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Erika Lindland November 18, 2011 TWEET COMMENTS 0

Balancing Act - Page 2

 

1. Pre-requisite: Single Leg Balance on Stable Surface (floor)

Begin by balancing on one leg on a stable surface. Your hips should be level, torso upright and arms hanging naturally at your sides. Standing in front of a mirror is ideal so you can see what your body is doing. Try to hold for 30 to 60 seconds. Switch sides.

Make it more challenging: Turn your head from side-to-side, pass a medicine ball around your waist or close your eyes.

2. Single Leg Balance on BOSU

With the flat side down, start by standing with both feet on the BOSU. Once you feel balanced, stand on one leg. Keep your standing leg locked, with your quad engaged and raised leg bent 90 degrees.

Make it more challenging: Turn your head from side to side or pass a medicine ball around your waist, alternating directions. The goal is to be able to do each one of these activities as steady as possible.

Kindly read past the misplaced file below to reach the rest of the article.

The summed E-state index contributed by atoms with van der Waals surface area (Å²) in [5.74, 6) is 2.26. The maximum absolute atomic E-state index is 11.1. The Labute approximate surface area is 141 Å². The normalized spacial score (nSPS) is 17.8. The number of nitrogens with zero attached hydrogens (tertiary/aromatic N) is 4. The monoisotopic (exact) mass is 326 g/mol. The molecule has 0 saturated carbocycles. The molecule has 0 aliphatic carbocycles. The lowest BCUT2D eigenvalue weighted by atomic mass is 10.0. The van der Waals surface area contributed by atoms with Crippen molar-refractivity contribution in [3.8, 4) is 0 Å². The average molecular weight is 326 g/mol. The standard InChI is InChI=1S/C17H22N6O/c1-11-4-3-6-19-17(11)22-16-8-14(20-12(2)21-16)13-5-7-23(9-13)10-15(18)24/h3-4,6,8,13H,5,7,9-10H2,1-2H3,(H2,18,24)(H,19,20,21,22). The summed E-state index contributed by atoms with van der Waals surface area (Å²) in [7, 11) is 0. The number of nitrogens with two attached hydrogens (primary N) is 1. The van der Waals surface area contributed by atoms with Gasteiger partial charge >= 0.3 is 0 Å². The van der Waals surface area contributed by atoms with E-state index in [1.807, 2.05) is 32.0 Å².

Hardest: Perform exercise on flat side of BOSU, with ball side down.

3. Weight Shifting on BOSU

Start with both feet on the ball side of the BOSU, flat side down. Shift your weight forward onto your toes and then back toward your heels, increasing your forward and backward motion without falling.

Make it more challenging: Stand on one leg. Rock back and forth for 30 to 60 seconds on each foot.

Hardest: Perform exercise on flat side of BOSU, with ball side down.

4. Pistols on BOSU

Start by standing on one leg on ball side of the BOSU, with standing leg quad engaged and raised leg extended as close to 90-degrees as your flexibility allows. Bend your standing knee 30 to 45 degrees and then return to standing. As you squat, sit back slightly, like sitting in a chair, to engage your glutes. Perform two to three sets of 15 reps on each side.

Make it more challenging: Try to squat further than 45 degrees or hold a medicine ball while you squat.

Hardest: Perform exercise on flat side of BOSU, with ball side down.

5. Ball Toss on BOSU

Start by standing on one leg on either side of the BOSU. With a partner, toss a ball back and forth for 60 seconds on each leg.

Make it more challenging: Have your partner throw a ball slightly to the side or down low so you are forced to react quickly to catch it. (If you don't have a partner, throw ball against a wall.)

If these exercises seem difficult at first, it just means its even more important for you to be doing stability work.

Erika Lindland is an orthopedic physical therapist in Fairfax, California, and certified strength and conditioning specialist who works primarily with runners. She is also an ultrarunner and the owner of the online trail running store www.MarinTrailRunning.com.



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